The ASX could launch Australia’s first crypto ETF by the end of the year — but don’t expect Dogecoin to make the cut
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Australia’s largest share market is on track to bring cryptocurrency investment to the mainstream, with an exchange-traded fund (ETF) in the works.
Four years on from the last boom and bust, the Australian Securities Exchange (ASX) has told Business Insider Australia that digital assets have now become too established for the exchange to turn a blind eye.
“You can see how mainstream this has become at an institutional level in developed markets, like the US, Canada, Europe, and the UK. You can’t ignore that. We can’t ignore it, and we’re not,” ASX general manager of listings Max Cunningham said.
“Local issuers who want to bring these products to market are not ignoring it either. So we are spending an enormous amount of time focused on this.”
While the ASX does not comment on potential listings, Business Insider Australia has confirmed with multiple sources that a number of ETF applications are currently being assessed by the exchange.
None wished to be identified by name in this article, but all have confirmed that the wheels are in motion.
It’s difficult to estimate when one might be approved, with both regulators and policymakers to varying degrees required to sign off on the assets, but some sources suggested they’re “optimistic” it would happen as soon as this year.
Cunningham wouldn’t be drawn on the issue, but would say that the huge demand for cryptocurrencies like Bitcoin and Ethereum meant that Australians were going to buy it one way or another.
“Because we were turning down a number of spurious offerings five or six years ago, there’s a perception that we have banned this asset class, and we have categorically not got a ban on it,” he said.
It follows similar comments made by regulator ASIC, which in February told a Senate committee that it did not object “in principal” to crypto ETFs.
The larger danger, Cunningham suggests, is that in not moving into the space remains that new investors will fall prey to less scrupulous operators.
“I think there’s an inherent obligation for us and the regulator and other other key decision makers to ensure that, if these assets are broadly being sought by retail investors, that we not only have the safeguards in place, but that we have good transparent and low cost mechanisms for them to access it,” he said.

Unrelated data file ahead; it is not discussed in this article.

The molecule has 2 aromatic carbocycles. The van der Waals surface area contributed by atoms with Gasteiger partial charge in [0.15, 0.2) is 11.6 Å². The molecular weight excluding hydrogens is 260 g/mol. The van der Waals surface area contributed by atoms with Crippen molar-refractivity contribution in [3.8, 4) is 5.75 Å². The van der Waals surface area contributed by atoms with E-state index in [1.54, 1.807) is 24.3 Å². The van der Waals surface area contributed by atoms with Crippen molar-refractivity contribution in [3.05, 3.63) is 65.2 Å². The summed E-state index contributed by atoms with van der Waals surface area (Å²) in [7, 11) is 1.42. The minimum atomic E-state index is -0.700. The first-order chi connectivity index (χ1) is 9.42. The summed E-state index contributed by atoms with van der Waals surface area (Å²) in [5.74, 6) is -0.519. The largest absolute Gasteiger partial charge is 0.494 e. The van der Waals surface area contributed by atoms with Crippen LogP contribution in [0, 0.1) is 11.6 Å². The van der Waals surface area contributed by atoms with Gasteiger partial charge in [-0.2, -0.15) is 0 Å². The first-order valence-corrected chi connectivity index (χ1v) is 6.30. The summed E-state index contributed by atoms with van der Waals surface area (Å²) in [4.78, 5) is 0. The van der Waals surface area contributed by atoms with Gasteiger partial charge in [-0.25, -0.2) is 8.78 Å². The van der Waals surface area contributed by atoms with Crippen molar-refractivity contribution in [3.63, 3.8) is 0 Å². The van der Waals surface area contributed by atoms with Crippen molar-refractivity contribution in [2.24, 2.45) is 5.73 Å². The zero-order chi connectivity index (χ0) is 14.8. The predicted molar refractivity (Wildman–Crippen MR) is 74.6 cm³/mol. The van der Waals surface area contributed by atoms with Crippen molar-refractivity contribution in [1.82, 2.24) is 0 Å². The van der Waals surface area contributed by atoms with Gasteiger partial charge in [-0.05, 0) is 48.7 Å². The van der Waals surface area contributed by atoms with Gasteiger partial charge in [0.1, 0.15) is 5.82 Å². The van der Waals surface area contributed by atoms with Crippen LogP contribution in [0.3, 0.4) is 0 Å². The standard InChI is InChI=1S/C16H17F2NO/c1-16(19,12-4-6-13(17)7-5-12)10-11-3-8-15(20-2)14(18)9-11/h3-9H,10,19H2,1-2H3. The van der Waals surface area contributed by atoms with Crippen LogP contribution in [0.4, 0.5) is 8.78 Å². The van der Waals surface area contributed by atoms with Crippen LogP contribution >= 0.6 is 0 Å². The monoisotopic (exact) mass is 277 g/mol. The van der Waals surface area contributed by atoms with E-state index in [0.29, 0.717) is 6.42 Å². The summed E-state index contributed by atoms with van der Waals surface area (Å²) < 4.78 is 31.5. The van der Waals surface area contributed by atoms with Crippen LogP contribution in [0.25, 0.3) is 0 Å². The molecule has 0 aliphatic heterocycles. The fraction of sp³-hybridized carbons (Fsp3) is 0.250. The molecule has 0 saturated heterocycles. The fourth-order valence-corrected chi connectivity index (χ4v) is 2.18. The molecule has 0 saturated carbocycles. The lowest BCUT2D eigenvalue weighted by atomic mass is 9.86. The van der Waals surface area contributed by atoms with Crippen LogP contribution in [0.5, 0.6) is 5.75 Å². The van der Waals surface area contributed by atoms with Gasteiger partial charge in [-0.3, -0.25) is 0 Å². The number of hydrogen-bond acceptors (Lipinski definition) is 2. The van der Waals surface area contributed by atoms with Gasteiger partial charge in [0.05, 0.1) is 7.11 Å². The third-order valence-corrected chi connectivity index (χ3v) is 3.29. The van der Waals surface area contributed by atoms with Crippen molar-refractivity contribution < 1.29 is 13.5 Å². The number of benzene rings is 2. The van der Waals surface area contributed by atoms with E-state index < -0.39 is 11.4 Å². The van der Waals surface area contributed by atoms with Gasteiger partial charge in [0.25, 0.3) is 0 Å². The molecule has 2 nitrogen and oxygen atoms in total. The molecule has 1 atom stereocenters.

It wouldn’t be the first ETF of its kind on the market. Canada became the first country in the world to list the first ever Bitcoin ETF earlier this year, amassing more than $US1 billion in assets in a single month.
However, a crypto ETF trading on the ASX would still have enormous implications. It would allowing Australians to buy a basket of the largest digital coins in a single transaction and in Australian dollars.
Perhaps more importantly it would go a long way to bringing the asset into the mainstream here. Essentially acting as the gatekeeper to the public Australian market, an ASX launch would enable everyday investors to own currencies like Bitcoin as part of their everyday share portfolio.
While there is evidently much work to be done, a publicly-listed option would also open up the asset class to Australia’s superannuation funds, which are currently unable to invest in it. Holding $3 trillion in retirement savings, even a small allocation to the asset class would see tremendous amounts of money flow into the largest crypto assets.
The ASX remains tight-lipped on the specifics of what is going on behind closed doors. What Cunningham will say is that the exchange is watching what happens in Canada and other markets very carefully.
“It’s an emerging asset class and it’s appropriate we put in time in the time and effort into what these assets might look like when they’re admitted to the public markets,” he said.
For one, it’s likely any initial offering would only include the market’s largest and most legitimate coins.
“The more important factor is, how’s the price being set? There’s volatility in all these assets for varying reasons but some of these more established assets have genuine institutional markets,” Cunningham said.
“Ultimately, it would be up to an applicant to demonstrate they have reference points to base a price on.”
Having crypto trading on the ASX will accordingly bring its own set of challenges. Just as the exchange does with traditional securities, it will keep a close eye on price manipulation of digital assets, with Cunningham acknowledging it remains “a concern”.
“There are some assets that are clearly speculative, [that have] a high level of [price] movement just by someone putting a tweet out. Some of these coins being established as jokes. We know that is what some of them are,” Cunningham said.
By that logic, it’s unlikely that Dogecoin – the meme coin that Elon Musk has helped push to a $US40 billion market cap –vwill get a run on the ASX boards.
While there’s plenty of work to be done first, crypto looks destined to go public in Australia.